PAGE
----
And as they take it up on light grounds, so they observe it with light spirits. And this hath been the true cause of that inundation of profaneness which is come on the Christian world. For when once men come unto such an unconcernment in the worship of God, as to engage in it they know not well why, and to perform it they know not how, all manner of impiety will ensue in their lives; as is manifest in experience beyond the evidence of a thousand arguments. 2dly. Many in all ages have been prone to indulge unto their own imaginations and inventions, in the disposal of divine worship. And this bitter root hath sprung up into all the superstition and idolatry that the earth is filled withal at this day. From these two poisoned springs hath proceeded that woful apostasy from Christ and evangelical worship which the world groans under. Wherefore our utmost care and diligence are required herein. [2.] The concernment of the glory of God calls for the same care in like manner. It were no hard thing to demonstrate, that the principal way and means whereby God expects that we should give glory unto him in this world, is by a due observation of the divine worship that he hath appointed; for herein do we in an especial manner ascribe unto him the glory of his sovereignty, of his wisdom, of his grace and holiness. When in his worship we bow down our souls under his authority alone; when we see such an impress of divine wisdom on all his institutions, as to judge all other ways folly in comparison of them; when we have experience of the grace represented and exhibited in them; then do we glorify God aright.

    And without these things, whatever we pretend, we honor him not in the solemnities of our worship. But we return. (2.) In the charge given to Moses two things are observable: [1.] The time when it was given him. [2.] The charge itself. [1.] The time when it was given: Me>llwn ejpitelei~n thn, — “When he was about to make the tabernacle.” Me>llwn expresseth that which is immediately future. He was “in procinctu,” in readiness for that work; just as it were taking it in hand, and going about it. This made the divine warning seasonable. It was given him upon the entrance of his work, that it might make an effectual impression on his mind. And it is our duty, upon an entrance into any work we are called unto, to charge our consciences with a divine admonition. What immediate revelation was to Moses, that the written word is to us. To charge our consciences with rule from it, and its authority, will preserve us in whatever may fall out in the way of our duty; and nothing else will do it. jEpitelei~n is “perficere,” “to accomplish,” “to perfect,” “to finish.” But it includes here the beginning as well as the end of the work which he was to perfect. The same with,poih~sai , Acts 7:44, where this whole passage is somewhat otherwise expressed, to the same purpose: Kaqwxatw oJ lalw~n tw~| Mwu`sh~|? poih~sai aujthkei “As he appointed who spake unto Moses,” (which was God himself, as our apostle here declares, in the second person, the great Angel of the covenant), “that he should make it according to the pattern which he saw.” Wherefore ejpitelei~n compriseth the whole service of Moses, in making, framing, and finishing the tabernacle. [2.] The warning and charge itself is, that “he should make all things according to the pattern showed him in the mount.” What, this “pattern” was, how it was “showed unto Moses,” and how he was to “make all things according unto it,” are all of them things not easy to be explained.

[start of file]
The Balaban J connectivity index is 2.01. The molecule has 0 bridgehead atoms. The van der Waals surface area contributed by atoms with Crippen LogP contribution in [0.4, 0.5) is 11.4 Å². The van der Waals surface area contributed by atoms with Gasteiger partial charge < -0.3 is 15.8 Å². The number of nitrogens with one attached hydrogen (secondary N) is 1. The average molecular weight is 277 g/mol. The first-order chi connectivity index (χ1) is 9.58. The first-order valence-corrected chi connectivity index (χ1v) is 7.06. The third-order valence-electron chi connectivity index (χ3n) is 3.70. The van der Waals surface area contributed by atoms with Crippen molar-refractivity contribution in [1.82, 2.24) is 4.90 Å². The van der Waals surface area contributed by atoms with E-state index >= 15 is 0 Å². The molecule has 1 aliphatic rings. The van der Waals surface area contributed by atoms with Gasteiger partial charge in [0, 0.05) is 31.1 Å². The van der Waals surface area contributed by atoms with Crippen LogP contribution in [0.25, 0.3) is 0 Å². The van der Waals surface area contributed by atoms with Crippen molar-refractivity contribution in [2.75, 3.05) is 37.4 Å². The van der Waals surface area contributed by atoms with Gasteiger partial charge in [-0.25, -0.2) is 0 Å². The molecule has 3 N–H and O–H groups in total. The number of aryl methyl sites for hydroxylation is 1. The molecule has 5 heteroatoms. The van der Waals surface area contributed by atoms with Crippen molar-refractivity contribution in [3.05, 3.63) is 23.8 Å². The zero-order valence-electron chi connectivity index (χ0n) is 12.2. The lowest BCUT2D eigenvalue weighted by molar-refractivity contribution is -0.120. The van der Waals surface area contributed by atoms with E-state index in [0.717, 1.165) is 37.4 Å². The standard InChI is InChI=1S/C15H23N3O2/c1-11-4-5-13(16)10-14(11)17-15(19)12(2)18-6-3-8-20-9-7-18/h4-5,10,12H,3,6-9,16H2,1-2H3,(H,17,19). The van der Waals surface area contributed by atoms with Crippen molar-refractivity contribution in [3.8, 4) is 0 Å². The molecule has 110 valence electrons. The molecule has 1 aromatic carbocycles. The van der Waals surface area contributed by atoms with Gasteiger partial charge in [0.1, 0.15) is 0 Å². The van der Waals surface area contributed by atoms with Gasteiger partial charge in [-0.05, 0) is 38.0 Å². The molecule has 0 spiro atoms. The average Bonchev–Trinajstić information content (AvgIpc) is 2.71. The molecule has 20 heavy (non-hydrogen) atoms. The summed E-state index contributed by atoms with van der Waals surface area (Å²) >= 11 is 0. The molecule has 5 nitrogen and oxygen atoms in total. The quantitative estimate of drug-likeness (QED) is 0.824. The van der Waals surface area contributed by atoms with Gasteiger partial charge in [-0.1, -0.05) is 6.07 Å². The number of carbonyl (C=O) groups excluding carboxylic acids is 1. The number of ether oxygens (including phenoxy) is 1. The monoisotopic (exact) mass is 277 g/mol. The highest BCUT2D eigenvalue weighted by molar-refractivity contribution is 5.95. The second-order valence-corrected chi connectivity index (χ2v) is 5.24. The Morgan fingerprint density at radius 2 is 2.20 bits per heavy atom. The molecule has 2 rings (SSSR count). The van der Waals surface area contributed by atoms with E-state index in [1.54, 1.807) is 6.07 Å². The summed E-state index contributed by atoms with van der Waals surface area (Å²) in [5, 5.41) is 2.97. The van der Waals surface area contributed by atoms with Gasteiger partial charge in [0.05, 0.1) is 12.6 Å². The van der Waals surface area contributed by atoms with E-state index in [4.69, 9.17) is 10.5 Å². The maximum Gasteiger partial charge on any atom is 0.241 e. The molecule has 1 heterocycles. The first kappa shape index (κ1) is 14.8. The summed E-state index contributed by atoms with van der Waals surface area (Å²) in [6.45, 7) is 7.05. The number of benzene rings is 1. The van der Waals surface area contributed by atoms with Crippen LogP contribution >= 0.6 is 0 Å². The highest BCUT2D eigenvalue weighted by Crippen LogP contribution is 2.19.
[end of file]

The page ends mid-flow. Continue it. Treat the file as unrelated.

In general, it is certain that God intended to declare hereby that, the work which Moses had to do, —the tabernacle he was to erect, and the worship thereof, —was not, either in the whole, or in any part of it, or any thing that belonged unto it, a matter of his own invention or contrivance, nor what he set upon by chance; but an exact representation of what God had instructed him in and showed unto him. This was the foundation of all the worship of God under the old testament, and the security of the worshippers. Hence, at the finishing of this work, it is eight times repeated in one chapter, that all things were done “as theLORD commanded Moses.” And herein was that truth fully consecrated unto the perpetual use of the church in all ages, that the will and command of God are the sole reason, rule, and measure, of all religious worship.

    For the pattern itself, expositors generally agree, that on the top of the mount God caused to appear unto Moses, the form, fashion, dimensions, and utensils, of that tabernacle which he was to erect. Whether this representation were made to Moses by the way of internal vision, as the temple was represented unto Ezekiel, or whether there were an ethereal fabric proposed unto his bodily senses, is hard to determine. And this tygib]T’ , “exemplar,” or “pattern,” our apostle here calls “heavenly things.”

    For to prove that the priests served only unto “the resemblance and shadow of heavenly things,” he produceth this testimony, that Moses was to “make all things according to the pattern showed him in the mount.”